"Chapel of the Transfiguration"

This is the interior of the chapel. While inside, I felt a deep sense of serenity that was enhanced by the silence within and the rustic nature of the exposed log interior. Behind the altar, a picture window, seldom a part of churches and chapels, frames a magnificent view of the Cathedral Group of the Tetons, which is viewable through the window from near the front of the chapel.

 "Tetons and John Moulton Barn"

This photograph is also from last spring in Grand Teton National Park. This barn, once part of the John Moulton estate, is one of a few remaining structures that was built during the early 1900s along a string of homesteads known as Mormon Row. John's brother, Thomas A. Moulton, also built a homestead in this location, less than a half-mile south of this barn.

I rarely make black & white photographs. However, this scene, I thought, made good use of the format.

 "Mexican Hat"

This one was captured back in 2010 on my first trip to the American Southwest. This natural rock formation. located in southern Utah, is called "Mexican Hat" for a reason that should be visually evident. There is also a small village nearby that is named after this unique geologic formation.

This week, I will embark on a new photographic expedition to the American Southwest and Oregon. You can follow along on my Facebook page (www.facebook.com/NorthShoreImages) where I will regularly post images and updates from my iPhone.

Friday, March 22, 2013

New E-mail Format

To my e-mail subscribers: As you may have noticed, I have migrated to a new platform for delivering e-mail updates. Because this new platform does not require what was, in some instances, a rather awkward activation step during sign-up, for some of you, this may be your first message from me, even though you signed up a year or two ago. If that's you, I welcome you aboard (finally)! If you who have changed your mind since signing up, you may click the unsubscribe link at the bottom of the e-mail.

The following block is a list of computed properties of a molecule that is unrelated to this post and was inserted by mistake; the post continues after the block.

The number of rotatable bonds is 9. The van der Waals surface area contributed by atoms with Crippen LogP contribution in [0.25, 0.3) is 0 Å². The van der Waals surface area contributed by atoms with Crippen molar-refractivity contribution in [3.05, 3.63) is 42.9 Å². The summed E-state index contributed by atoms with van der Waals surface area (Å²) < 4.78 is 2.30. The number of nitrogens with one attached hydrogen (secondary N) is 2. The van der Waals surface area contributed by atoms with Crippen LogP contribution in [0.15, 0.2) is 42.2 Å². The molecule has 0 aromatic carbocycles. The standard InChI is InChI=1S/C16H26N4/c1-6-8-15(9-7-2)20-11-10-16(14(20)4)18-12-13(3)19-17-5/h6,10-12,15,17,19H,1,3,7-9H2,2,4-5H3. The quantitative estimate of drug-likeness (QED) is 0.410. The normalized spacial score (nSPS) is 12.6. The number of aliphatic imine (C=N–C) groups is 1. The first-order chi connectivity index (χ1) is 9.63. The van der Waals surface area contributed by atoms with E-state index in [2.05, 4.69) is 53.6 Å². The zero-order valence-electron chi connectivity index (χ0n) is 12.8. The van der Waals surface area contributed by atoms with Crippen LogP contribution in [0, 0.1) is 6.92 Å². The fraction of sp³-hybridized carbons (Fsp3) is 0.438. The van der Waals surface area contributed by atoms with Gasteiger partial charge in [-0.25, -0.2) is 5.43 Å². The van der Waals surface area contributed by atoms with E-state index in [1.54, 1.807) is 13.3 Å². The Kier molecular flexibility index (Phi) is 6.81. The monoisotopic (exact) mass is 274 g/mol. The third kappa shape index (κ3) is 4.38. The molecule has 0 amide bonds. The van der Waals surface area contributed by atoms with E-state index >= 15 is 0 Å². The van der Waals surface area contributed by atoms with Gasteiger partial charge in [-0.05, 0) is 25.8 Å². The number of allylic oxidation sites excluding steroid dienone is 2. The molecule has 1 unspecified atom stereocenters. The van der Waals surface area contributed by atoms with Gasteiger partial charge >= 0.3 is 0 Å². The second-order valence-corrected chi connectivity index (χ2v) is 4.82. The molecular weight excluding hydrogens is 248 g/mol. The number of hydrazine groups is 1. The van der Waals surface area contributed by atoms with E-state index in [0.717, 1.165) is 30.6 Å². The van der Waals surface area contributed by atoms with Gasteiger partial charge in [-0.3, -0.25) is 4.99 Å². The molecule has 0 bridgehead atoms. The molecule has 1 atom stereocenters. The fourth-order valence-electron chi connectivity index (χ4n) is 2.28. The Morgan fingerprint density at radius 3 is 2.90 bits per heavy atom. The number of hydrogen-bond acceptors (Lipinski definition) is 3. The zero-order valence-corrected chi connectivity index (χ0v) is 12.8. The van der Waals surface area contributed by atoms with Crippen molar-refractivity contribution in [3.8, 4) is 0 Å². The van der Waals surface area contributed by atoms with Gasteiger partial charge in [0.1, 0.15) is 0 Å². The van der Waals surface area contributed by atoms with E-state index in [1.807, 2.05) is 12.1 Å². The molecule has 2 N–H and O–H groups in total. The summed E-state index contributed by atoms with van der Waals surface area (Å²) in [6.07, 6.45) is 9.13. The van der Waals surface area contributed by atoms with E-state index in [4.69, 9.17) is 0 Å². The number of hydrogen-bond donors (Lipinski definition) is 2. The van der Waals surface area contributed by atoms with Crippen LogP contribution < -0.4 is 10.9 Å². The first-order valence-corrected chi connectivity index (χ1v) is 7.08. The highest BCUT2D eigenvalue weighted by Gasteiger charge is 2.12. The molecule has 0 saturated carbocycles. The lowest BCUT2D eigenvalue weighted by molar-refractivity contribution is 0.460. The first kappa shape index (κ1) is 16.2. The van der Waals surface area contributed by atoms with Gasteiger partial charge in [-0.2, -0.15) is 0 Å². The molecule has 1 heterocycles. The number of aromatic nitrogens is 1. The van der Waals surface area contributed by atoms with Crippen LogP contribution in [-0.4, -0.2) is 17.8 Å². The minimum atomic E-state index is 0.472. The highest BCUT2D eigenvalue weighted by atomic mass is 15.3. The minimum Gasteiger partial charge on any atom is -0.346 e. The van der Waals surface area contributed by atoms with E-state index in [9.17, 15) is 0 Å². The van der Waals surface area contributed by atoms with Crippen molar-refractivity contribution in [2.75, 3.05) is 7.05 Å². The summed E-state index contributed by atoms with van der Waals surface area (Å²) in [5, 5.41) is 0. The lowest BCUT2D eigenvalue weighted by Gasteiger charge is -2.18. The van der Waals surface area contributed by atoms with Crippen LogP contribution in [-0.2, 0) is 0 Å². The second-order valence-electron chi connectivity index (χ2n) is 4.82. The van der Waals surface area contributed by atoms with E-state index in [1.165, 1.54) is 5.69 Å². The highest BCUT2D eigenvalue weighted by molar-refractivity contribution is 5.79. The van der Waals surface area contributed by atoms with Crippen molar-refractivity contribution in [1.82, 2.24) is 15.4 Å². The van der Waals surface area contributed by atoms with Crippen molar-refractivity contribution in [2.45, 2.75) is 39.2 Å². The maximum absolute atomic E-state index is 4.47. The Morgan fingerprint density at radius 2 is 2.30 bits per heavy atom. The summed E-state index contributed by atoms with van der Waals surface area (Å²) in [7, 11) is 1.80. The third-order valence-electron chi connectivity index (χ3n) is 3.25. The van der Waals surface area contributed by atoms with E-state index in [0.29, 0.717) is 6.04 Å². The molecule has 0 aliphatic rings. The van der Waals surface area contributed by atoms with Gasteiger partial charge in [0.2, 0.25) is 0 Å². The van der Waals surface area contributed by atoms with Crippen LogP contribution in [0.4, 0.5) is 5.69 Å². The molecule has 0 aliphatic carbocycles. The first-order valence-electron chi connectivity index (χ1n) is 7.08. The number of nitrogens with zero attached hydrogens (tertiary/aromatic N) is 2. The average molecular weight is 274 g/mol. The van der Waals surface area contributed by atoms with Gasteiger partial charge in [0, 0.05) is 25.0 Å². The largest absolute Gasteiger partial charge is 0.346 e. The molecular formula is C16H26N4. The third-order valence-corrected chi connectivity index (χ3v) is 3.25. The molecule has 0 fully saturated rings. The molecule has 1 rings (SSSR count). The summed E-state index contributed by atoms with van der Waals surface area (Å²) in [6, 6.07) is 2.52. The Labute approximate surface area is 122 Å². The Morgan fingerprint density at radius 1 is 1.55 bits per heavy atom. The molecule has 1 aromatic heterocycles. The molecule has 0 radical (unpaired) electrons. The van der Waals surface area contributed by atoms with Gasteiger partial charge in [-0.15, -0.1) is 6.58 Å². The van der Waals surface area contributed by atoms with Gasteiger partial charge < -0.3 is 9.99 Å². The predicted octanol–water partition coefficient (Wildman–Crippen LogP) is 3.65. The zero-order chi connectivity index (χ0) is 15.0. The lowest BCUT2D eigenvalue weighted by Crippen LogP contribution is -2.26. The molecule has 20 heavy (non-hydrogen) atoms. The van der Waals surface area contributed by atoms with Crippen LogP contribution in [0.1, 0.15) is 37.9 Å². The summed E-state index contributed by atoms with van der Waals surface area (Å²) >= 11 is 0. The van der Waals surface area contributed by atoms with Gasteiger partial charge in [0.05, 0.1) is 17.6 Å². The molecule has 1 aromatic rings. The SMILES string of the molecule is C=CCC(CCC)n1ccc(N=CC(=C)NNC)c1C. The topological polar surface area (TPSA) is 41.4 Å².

For all others who have been already receiving these updates, the only noticeable changes should be cosmetic.

Thank you for following my work and enjoy!

David Barthel

St. Patrick's Day Aurora Borealis

It's been some time since we've experienced an active showing of the northern lights in Minnesota. Therefore, when I received the alerts for possible auroral activity at 3:15 AM, I quickly dressed, bundled up, and headed out into the crisp -8F darkness, all while a seemingly more sensible side of me was being tugged back to the comfort of my bed.

I drove to a location about six miles north of where I live in Sauk Rapids. Immediately after exiting the light of the city, I saw the unmistakable lights dancing in the sky. With colors ranging from green to blue to purple to red, the show of light lasted right up to dawn. The emerging light of day gradually overpowered the continuing auroral show.

Of the four displays of aurora borealis I have seen in my life (all within the past 14 months), in my opinion, this one ranks at the very top of that list for color and second for overall activity and dynamics.

What luck it was to witness this magnificent green light in the northern sky during the wee hours of St. Patrick's Day. I wouldn't have traded it for a four-leafed clover!

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Sunday, February 3, 2013

Stoney Point Gold and Other Recent Work

Most people visit Lake Superior's north shore during the heat of summer and the brilliance of autumn, but those who can tolerate a little bit of arctic air and snow get to experience a truly exquisite winter treat! All of the images featured here were captured within about a 24 hour period.

"Stoney Point Gold"